It doesn't seem that long ago I could run a six-minute mile. I could still feel the pain in my chest – like a gorilla is giving me CPR – after a run. And the wanting to drink a gallon of water and die part. I remember that, too.
But that was half a life ago, back in the Navy, when I was forced to run. Then I got out and ran less and less, blaming achy knees and an overall hatred of running. Sometime during my wife's first pregnancy, I lost the will to work out all together, though my ability to kill a pint of Ben and Jerry's went up exponentially.
Two kids and 20 pounds later, Lifespan Fitness reached out to me to try their new Bluetooth-enabled TR1200-DT7 treadmill desk (www.lifespanfitness.com/workplace). I blamed my desk job and not my proclivity for Netflix and chilling with ice cream as the reason for my increasingly sedentary lifestyle, so I thought I'd give it a shot.
The treadmill desk was installed in an empty office and I was ready to get started. I talked to the company beforehand to get a few tips, so I was ready to start with the Active Trac app already on my phone.
It's a fairly simple program that tracks steps, distance, calories and intensity. The trick is to hold your device less than an inch away from the Bluetooth button on the treadmill desk. You have to do this every time. If your company (or spouse) measures health metrics for bonuses, this helps you stay on track.
The desktop, at 38 inches, was bigger than I expected. A 48-inch-wide option is available, but 38 inches is plenty for a laptop, mouse and extra monitor. The height adjustment is 40 to 53 in. I kept it at just below my sternum, because I liked to rest my forearms on the black padded area when typing.
Getting a (Slow) Move On
If you're worried about being able to type while running 8 mph, don't. These only go up to 4 mph max. The one Lifespan provided me only went up to 2 mph, which disappointed me at first. Now after several uses, I can see why they would do that.
Safety obviously is a big component. As with "regular" treadmills, it comes with a shut-off lanyard, but when your mind is focused on typing, answering an IM and talking on the phone – all at the same time – it's not that simple to put one foot in front of the other. Just while reaching into my pocket to grab my phone and change my Pandora station, my left foot landed on the side and I nearly lost my footing. I quickly recovered, but at four times the speed, I probably would have gone into the wall, which is about six inches behind the end of the tread.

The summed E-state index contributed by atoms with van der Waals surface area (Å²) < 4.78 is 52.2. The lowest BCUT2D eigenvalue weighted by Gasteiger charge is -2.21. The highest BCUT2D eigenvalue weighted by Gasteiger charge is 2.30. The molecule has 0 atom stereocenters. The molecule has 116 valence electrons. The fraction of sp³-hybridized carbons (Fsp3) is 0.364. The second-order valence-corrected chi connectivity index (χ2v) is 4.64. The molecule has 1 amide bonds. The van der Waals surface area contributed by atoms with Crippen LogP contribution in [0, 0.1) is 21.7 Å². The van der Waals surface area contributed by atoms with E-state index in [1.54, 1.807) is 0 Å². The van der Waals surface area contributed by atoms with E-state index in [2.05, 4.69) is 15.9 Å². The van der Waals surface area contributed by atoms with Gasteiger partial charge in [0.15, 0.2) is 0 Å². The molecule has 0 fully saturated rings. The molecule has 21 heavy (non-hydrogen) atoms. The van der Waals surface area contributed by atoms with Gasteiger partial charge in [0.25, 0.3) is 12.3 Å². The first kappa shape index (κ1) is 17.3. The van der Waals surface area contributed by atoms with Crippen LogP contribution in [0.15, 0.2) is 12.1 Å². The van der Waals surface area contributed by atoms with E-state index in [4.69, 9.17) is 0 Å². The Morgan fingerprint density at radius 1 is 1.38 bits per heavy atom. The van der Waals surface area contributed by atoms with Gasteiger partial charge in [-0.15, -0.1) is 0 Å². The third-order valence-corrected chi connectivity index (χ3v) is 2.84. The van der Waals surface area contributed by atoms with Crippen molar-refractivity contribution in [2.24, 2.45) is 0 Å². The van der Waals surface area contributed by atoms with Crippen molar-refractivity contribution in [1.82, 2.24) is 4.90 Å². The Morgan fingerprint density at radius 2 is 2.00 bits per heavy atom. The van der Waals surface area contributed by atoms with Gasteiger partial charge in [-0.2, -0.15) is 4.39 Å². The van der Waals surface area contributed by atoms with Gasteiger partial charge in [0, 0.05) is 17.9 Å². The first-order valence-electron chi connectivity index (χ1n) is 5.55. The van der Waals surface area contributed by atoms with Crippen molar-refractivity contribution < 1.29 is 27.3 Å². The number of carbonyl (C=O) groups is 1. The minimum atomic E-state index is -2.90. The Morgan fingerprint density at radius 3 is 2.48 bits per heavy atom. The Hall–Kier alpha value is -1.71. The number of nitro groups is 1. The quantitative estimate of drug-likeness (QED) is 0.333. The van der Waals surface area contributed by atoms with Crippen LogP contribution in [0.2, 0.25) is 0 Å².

The company recommends using tennis shoes, so I used typical slippery dress shoes to see how dangerous it would be. Bonus points for the engineers.
The other reason I could see why the speed is governed is because typing just becomes too difficult the faster you go. Peter Schenk, the president of Lifespan, told me he types at about 1.6 mph, while other people he knows go at about 2.2 mph. This entire story has been written at 2 mph, and I'm really no worse a typist than usual.
Impact on Co-Workers
Because it's a lower-speed treadmill, the motor has more power at lower speeds, becoming whisper quiet. My co-worker in the next office, who routinely hosts webinars, was worried about the exercise machine at first. I kept the door closed, and he had no idea I was using it, so bonus points for that.
I also found that using text-to-speech software isn't at all difficult while using the treadmill because it is so quiet. In fact, I actually typed this sentence with Dragon software. So, if you are having trouble typing at a slower speed, then you use the text-to-speech software.
While writing this article, I burned 221 calories and worked up a bit of a sweat.
This equipment only is intended to be used a few hours a day, and easily could be placed in a medium-sized office (our offices are approximately 15 feet by 11 feet), though you could put it in a common area so that people could use it at different times.
The unforeseen outcome from testing the treadmill is that I finally found time to get moving again and I feel like keeping it up. I spent a few hours on the treadmill, skipping chips and pop and hydrating with water, and in the end, I felt better.
We're all asked to multitask at work. This tool helped me work on my health goal to move more and allowed me to stay productive at work at the same time. And I didn't feel like a gorilla was crushing me when I was done.
John Hitch, a staff writer at New Equipment Digest, is from Cleveland, Ohio, where he writes about manufacturing technology and trends.